S: Doesn’t always work.
G: No, because if I don’t want you to know something, you are not going to know. That’s just life.
S: Yeah, you’re not going to just sit here and pour me a drink too, you know? (Laughter)
G: I live with a guy for three years and I did not know that he was doing crack-cocaine for a long time, until the rent money kept coming up short. And the rent lady was beating on my door, talking about why you not paying rent. I said, “Well, I’m giving it to my roommate” and that’s when I first learned about drugs. And I lived with this man for three years and I had no idea that he was doing drugs. It wasn’t but two of us in the apartment. So that goes to show you that you don’t know what the next man is doing if he don’t want you to know.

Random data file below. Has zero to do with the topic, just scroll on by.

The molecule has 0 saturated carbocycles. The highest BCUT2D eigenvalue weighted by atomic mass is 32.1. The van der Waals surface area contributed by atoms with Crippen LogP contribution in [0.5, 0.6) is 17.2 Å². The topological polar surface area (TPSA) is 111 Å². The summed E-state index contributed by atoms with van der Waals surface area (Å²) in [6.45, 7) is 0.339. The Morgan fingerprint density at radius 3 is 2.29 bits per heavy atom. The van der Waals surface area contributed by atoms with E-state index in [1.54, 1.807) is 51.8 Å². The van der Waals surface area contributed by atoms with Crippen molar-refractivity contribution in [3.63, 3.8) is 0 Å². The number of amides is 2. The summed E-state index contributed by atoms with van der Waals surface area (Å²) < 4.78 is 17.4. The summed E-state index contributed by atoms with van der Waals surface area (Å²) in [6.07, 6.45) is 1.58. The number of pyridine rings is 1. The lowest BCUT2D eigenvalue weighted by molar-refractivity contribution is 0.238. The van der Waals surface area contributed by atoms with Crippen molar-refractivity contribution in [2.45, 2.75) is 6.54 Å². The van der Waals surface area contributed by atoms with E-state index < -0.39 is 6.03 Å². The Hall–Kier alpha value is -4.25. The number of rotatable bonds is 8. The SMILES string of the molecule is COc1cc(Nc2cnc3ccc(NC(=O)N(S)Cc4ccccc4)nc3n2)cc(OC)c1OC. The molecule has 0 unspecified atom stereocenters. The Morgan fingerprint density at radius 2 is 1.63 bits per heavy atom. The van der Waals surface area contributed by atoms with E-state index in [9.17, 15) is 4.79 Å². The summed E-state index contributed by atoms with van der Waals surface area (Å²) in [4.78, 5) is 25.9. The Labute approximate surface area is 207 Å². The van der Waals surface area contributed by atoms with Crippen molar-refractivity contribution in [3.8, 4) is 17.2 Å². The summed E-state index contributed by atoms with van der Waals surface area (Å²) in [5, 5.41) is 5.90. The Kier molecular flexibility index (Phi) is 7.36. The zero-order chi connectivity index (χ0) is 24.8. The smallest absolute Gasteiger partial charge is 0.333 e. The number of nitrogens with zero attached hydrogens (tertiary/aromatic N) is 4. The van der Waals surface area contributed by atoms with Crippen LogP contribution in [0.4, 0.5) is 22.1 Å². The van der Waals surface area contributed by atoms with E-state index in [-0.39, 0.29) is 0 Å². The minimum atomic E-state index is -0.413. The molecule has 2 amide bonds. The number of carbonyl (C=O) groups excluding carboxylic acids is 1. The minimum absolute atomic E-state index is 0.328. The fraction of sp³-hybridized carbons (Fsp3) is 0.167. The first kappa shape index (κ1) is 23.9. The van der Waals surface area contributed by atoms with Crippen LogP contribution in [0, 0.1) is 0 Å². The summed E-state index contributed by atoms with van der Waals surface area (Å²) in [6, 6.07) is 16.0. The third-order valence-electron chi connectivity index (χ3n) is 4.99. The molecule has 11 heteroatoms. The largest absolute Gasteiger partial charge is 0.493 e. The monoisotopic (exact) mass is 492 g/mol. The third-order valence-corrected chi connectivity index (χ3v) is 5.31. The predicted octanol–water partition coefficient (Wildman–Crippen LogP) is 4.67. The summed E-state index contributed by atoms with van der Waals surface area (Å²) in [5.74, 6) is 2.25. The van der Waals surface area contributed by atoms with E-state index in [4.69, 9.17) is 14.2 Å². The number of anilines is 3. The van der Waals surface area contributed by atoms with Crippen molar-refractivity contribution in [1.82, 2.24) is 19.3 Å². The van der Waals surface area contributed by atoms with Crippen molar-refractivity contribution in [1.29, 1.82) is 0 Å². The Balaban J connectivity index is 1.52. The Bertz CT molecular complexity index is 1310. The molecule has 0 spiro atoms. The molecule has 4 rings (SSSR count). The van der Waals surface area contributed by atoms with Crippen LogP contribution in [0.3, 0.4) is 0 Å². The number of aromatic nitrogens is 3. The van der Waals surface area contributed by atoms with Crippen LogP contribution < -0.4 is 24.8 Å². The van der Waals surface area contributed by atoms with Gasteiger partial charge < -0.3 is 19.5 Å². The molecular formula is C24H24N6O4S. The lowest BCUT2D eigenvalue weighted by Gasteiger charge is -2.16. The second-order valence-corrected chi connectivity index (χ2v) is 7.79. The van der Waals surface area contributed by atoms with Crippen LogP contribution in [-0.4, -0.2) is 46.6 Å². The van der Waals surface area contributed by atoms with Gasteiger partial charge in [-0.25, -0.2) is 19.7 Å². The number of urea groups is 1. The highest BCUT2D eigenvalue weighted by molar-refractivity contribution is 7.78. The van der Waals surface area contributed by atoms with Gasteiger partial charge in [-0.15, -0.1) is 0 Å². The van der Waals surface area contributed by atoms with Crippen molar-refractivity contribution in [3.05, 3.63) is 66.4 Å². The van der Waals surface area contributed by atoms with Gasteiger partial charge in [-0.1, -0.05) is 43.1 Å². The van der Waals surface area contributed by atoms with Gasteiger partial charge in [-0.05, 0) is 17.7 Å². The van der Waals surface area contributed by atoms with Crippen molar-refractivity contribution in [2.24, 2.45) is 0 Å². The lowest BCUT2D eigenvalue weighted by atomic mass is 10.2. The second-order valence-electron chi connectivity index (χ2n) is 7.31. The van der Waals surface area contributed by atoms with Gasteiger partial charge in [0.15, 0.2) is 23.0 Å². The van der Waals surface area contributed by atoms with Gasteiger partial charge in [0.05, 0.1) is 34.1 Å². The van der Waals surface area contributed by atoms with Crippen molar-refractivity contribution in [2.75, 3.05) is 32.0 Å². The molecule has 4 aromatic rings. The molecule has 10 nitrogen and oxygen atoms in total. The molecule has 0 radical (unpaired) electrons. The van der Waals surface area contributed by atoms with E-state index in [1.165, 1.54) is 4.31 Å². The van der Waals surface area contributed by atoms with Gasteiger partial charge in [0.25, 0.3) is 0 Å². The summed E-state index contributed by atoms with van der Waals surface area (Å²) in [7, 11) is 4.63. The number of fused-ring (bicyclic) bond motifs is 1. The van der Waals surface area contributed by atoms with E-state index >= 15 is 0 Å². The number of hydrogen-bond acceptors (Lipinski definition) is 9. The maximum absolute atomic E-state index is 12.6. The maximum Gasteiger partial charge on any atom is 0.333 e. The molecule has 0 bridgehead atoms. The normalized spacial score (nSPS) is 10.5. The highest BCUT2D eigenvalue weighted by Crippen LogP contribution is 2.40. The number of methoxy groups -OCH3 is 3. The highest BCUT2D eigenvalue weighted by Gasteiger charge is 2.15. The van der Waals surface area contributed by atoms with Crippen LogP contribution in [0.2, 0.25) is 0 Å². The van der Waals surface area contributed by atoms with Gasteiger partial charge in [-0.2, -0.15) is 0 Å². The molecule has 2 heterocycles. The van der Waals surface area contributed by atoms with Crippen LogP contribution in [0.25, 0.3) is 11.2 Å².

S: What are the living arrangements like? How many bedrooms are here, who shares? Do you share?
G: How many bedrooms are in here? (Laughter)
S: You said there’s something like forty-five or forty-eight residents here-
G: Yeah, forty-seven guys here. Four. Five. Six. Seven. I’m thinking like eleven rooms. I think it’s like eleven bedrooms in this house, but some rooms got like six people in it, some have eight, some have five, and then there’s only a couple that got two men rooms. Now I sleep in a two man room.
S: Lucky. Did you use to live in the one of the eight or six? Or were you always lucky?
G: I lived in the five man room one time and I got out of there as quick as possible, because you got so many personalities in a bedroom. This person want to listen to that type of music, this person listen to tech music, this person snores, this person-